Then, about a month later, as she waited at the same bus stop, a man across the street from where she stood was shot in the neck.

“[The shooting] was pretty much the thing that more or less sealed it for me thinking I should get out of here,” she said.

Read more:  http://www.philly.com/philly/news/20130225_Crime_has_some_thinking_twice_about_Philly_life.html

Philadelphia, Suburbs Emerge From Sandy

English: This is my own work, Public Domain Ph...

English: This is my own work, Public Domain Photograph, not copyrighted Ed Yakovich http://www.flickr.com/photos/10396190@N04 (Photo credit: Wikipedia)

The scene at the corner of Chelten and Wissahickon avenues in Philadelphia said it all: A blue mountain bike, badly mangled and turned upside down, but still somehow tethered to a bicycle rack.

The city and its suburbs emerged shaken but largely intact Tuesday morning, after taking a night’s beating from Sandy’s high winds and rain. Some people remained in shelters, but waterways were receding in certain areas, and many residents were coming outside to survey the damage and take a deep breath of relief.

Travel remained challenging, with downed power lines and trees closing streets. SEPTA began resuming services at noon, hoping to bring the system to full strength piece by piece. Shopping malls planned to reopen Tuesday, though an estimated 1.2 million were without power across Pennsylvania.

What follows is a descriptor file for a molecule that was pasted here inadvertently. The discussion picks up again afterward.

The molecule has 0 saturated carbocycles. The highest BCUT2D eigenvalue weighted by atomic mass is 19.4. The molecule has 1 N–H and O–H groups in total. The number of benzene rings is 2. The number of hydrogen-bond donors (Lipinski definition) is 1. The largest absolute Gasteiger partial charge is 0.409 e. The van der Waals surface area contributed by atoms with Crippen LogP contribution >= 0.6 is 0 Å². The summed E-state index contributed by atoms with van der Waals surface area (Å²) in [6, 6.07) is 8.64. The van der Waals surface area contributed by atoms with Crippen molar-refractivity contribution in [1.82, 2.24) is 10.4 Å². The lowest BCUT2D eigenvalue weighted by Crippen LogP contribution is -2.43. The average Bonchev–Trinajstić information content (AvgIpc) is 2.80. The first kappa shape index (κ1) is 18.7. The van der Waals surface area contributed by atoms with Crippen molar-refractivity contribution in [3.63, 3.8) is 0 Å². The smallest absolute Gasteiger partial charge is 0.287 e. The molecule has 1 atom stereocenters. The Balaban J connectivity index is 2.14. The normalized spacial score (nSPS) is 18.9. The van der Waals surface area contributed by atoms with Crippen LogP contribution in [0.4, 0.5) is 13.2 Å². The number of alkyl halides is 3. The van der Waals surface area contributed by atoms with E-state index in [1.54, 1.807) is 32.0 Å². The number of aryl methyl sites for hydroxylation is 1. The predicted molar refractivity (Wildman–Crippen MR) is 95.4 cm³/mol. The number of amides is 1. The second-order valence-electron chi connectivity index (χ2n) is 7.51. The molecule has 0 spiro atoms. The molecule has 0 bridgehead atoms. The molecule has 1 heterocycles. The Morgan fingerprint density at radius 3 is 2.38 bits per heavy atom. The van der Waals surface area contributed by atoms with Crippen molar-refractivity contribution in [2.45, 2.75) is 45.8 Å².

A Peco spokesperson said total outages for Southeastern Pennsylvania reached more than 800,000 at the height of the storm, shattering previous records, and as of Tuesday morning 585,000 were without service. Restoration could take days.

Read more: http://www.philly.com/philly/news/20121030_Philadelphia__suburbs_emerge_from_Sandy.html

Deal Will Keep Sunoco’s Philadelphia Refinery Operating

Sunoco Inc.‘s Philadelphia refinery, which was threatened with closure at the end of this month, will be reborn as an “energy hub.”

The Carlyle Group, a Washington, D.C., private-equity manager, announced plans Monday to operate the refinery with Sunoco as a joint venture called Philadelphia Energy Solutions. The venture will save 850 jobs at the refinery, the largest fuel-production plant in the northeastern United States, and may employ hundreds more if plans to expand production are realized.

Carlyle officials say they are “reimagining” the business to exploit new, cheaper domestic sources of crude oil to replace expensive imported petroleum, a major reason the refinery was uncompetitive. In September, Sunoco announced plans to exit refining and to sell or shut down the plant this summer, saying it was losing a million dollars a day on fuel production.

Carlyle, which will have a majority interest in the venture and operate the refinery, also plans to increase dramatically the use of low-priced natural gas from Pennsylvania’s booming Marcellus Shale region to reduce refining costs and emissions.

Read more: http://www.philly.com/philly/news/breaking/20120702_Deal_reported_to_keep_Sunoco_s_Philadelphia_refinery_operating.html

Disgraceful Behavior From SEPTA Union President Willie Brown

The President of SEPTA’s largest union, Local 234, has resorted to name calling and is refusing to meet with Philadelphia Mayor, Michael Nutter.

Willie Brown is calling Mayor Nutter “Little Caesar” and is refusing to include the mayor in any future negotiations.  Brown is deferring to former mayor and now governor, Ed Rendell instead and leaving the current mayor of our largest city out in the cold.

This behavior is counterproductive and frankly immature.

The only people who suffer are the riders of SEPTA.